One simple way to make your shows more thrilling.

Thanks to the glorious thing that is cable television, I watched one of my favorite 80s movies over the weekend . . . Wargames . . . starring none other than Nice Work if You Can Get It’s Matthew Broderick.

I loved Wargames when I was a teen. In fact, I loved it so much my mom refused to get me a “Compuserve” account and accompanying modem because she thought I was going to start World War III, just like Matthew.

While I watched Matty and Ally Sheedy try to save the world from global thermonuclear war, I was reminded of one of the simple writing techniques that can instantly take your script from Defcon 1 on the excitement scale to Defcon 5 at least.

What was the secret?

Put sh$t in front of your hero to make it harder for him to complete his journey.

Wargames Example #1: Matt/Ally (let’s just call them “Mally” from now on) only have 15 hours left to find the thought-to-be-deceased Professor Falken and bring him back to Norad. They discover he’s living in Oregon so they set out to knock on his door.

Now here’s where it gets interesting, and 100x more exiting with the addition of two little details.

They put the Professor on an island. Which means they had to take a ferry. And then, the writer brilliantly made them late for the ferry, so they literally had to run and jump on to the boat as it was leaving the dock. Oh, and did I tell you? That ferry happened to be the last one to the island, which means if they didn’t catch it Russia would launch its attack.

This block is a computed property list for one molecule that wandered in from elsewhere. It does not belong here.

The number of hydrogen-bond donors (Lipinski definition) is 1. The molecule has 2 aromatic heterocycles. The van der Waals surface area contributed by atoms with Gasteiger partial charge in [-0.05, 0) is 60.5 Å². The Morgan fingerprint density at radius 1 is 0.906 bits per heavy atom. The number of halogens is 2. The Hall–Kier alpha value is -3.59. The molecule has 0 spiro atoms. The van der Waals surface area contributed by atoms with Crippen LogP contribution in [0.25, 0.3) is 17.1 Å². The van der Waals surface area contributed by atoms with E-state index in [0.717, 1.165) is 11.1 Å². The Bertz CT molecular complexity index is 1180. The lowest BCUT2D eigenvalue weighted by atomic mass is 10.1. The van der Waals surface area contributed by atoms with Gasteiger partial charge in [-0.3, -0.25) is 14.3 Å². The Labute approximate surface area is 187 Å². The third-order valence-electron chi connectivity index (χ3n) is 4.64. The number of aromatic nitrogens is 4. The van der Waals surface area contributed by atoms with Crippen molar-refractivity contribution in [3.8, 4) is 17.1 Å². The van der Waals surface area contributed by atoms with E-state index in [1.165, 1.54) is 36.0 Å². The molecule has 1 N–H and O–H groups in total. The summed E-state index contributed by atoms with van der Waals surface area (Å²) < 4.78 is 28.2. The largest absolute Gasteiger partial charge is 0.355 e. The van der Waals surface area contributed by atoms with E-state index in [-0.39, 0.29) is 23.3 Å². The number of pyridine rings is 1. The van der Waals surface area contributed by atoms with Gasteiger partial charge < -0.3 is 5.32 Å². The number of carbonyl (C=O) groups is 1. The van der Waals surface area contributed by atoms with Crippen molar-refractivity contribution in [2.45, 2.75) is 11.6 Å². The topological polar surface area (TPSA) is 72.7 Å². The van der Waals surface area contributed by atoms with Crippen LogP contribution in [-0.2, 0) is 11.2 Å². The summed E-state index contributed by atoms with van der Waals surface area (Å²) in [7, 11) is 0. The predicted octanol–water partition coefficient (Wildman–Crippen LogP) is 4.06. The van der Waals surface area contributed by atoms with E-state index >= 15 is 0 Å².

See what I mean?

Wargames Example #2: They pick up the Professor and get him back to Norad. But instead of just walking him into the base, the writer started locking down the base just as their jeep arrives, which means, once again they are running and rushing to slip in before . . . well, before the world blows up.

Both of those examples were not character driven, or even plot driven, except for that the fact that they put an extra hurdle (or obstacle) in front of our hero. And don’t we all love watching someone jump over a hurdle . . . and even stumble some times as they approach the finish line?

These kinds of tricks are easier in movies, which are more action driven, whereas shows are more character driven.

But they are not mutually exclusive.

So as you write, think about what else you can literally and figuratively put in your hero’s way, and watch as your audience roots for him even more as he figures out a way around them.

And if you want to read more about this concept, I strongly recommend this book, which provides me with blueprints for all of my shows.

Oh, and Mom, if you’re reading. I’ve had internet access since the day I left the house and was able to buy it on my own, and I haven’t hacked into any government systems.

But I’m still trying. 😉


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Ken created one of the first Broadway podcasts, recording over 250 episodes over 7 years. It features interviews with A-listers in the theater about how they “made it”, including 2 Pulitzer Prize Winners, 7 Academy Award Winners and 76 Tony Award winners. Notable guests include Pasek & Paul, Kenny Leon, Lynn Ahrens and more.